by Maeve Henry
Peter, Magdalena, their fourteen children,
heads bowed over mieliepap, give thanks
to Ons Heer for the dry cave and the warm
breath of their horse this winter night.
Beyond the trestles, barrels and the sacks,
an oil lamp’s vapour makes the ochre line
of hunters dance on crooked limestone.
The Boer spears ham on his clasp-knife’s point,
wipes hands on immense tweed thighs and
dreams his farmhouse built, his sheep
already grazing on the thorn veldt. Magdalena
beds her babies down on the soft
silt, storeys deep, and frets
for the coloured maid from Danielskuil
they can’t afford to hire.
Lights out, horse shifts its weight,
and a child squalls,
then quiet sleep enters the dark,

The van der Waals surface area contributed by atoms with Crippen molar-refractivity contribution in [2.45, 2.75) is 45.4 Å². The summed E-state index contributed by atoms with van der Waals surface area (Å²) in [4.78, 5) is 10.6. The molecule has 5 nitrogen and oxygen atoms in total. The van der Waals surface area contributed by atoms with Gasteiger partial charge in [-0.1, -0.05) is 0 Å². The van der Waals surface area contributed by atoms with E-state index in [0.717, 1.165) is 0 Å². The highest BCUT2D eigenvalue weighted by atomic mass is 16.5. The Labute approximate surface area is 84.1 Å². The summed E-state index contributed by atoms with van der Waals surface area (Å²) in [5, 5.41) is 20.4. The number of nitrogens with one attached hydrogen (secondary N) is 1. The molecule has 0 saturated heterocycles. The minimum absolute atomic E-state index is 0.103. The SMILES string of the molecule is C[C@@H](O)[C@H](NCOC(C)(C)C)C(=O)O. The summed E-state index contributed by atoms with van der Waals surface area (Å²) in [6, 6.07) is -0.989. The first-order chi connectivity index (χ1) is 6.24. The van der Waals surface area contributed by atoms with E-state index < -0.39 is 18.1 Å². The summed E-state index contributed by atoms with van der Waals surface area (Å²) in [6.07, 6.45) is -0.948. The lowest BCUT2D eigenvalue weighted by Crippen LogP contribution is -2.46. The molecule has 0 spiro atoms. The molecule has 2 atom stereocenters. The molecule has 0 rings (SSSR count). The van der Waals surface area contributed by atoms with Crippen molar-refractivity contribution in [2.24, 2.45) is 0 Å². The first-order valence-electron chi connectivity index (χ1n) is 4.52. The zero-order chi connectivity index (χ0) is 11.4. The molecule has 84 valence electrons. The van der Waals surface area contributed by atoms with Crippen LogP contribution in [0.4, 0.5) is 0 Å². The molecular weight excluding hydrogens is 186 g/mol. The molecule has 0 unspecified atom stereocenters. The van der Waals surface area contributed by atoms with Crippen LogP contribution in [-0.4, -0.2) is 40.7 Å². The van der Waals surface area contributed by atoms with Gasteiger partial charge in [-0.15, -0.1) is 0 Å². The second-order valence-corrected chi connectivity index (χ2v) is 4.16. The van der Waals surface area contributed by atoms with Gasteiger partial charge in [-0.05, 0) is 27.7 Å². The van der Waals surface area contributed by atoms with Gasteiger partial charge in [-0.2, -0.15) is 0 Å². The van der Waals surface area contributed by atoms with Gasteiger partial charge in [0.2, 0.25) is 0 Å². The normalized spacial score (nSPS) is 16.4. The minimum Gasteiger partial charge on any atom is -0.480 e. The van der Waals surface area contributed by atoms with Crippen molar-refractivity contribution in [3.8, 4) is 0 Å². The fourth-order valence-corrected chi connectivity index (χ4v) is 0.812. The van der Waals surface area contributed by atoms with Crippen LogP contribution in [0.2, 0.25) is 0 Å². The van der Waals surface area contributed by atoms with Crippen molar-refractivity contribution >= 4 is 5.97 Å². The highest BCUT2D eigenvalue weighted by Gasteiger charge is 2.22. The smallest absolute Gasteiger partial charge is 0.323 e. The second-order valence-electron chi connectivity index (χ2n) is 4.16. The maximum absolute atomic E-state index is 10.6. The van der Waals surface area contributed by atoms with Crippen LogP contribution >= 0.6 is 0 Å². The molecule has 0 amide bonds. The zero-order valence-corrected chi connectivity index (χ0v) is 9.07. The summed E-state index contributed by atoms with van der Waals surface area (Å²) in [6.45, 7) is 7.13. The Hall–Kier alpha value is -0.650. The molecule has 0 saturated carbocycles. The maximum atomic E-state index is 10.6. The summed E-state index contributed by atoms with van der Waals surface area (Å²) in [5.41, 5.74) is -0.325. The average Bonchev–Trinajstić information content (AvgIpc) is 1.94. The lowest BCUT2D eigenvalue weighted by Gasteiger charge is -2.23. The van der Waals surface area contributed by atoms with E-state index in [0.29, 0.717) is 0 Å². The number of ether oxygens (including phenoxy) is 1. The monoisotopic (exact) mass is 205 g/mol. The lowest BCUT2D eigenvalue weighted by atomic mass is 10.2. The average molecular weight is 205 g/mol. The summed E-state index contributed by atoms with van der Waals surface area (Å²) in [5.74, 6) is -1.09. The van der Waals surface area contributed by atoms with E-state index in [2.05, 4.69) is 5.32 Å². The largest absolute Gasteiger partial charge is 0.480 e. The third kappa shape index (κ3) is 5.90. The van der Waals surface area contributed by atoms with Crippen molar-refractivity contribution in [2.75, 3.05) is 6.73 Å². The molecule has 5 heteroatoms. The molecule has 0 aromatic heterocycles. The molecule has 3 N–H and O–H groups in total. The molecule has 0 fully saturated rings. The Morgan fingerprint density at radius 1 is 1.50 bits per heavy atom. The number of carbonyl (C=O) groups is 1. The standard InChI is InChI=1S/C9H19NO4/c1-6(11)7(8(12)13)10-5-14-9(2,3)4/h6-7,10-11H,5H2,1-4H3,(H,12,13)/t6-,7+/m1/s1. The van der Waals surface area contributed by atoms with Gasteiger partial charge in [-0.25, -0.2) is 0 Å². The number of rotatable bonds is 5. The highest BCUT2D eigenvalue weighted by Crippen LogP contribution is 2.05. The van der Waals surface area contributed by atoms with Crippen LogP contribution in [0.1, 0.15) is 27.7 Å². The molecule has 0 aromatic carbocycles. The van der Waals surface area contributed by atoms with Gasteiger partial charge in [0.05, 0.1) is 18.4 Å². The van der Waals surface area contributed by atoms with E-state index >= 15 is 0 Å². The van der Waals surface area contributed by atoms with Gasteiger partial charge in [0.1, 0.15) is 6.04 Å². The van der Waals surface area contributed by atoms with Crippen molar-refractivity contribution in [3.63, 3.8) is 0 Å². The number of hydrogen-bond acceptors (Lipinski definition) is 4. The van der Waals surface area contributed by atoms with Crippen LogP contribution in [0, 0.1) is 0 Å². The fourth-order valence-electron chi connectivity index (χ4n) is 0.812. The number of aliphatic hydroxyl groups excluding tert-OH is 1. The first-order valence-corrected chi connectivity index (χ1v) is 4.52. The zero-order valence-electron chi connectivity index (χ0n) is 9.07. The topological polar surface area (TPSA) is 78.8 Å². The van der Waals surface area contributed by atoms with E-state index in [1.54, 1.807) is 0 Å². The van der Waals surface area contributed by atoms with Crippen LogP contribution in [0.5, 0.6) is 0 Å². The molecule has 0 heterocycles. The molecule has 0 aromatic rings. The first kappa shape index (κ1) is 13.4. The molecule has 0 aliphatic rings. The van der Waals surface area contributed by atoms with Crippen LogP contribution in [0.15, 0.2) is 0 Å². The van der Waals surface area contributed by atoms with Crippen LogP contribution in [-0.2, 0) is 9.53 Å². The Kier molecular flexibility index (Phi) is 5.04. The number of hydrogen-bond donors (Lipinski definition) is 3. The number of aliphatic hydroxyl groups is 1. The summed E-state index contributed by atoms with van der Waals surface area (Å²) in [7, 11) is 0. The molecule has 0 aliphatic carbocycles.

runs back and back into the koppie,
past flint axe, past incised stone
to where the beginning
of mothers squats, crooning,
by newborn fire.
Maeve Henry lives in Oxford. She works in hospital administration and is currently studying for a Masters in Creative Writing at Oxford Brookes. Her work has been published in various places, including Mslexia, The Interpreter’s House and Ink, Sweat and Tears. She was longlisted for the National Poetry Competition 2014 and 2015, and has been chosen as one of Eyewear Publishing’s Best New British and Irish Poets 2017. She is married and has three children.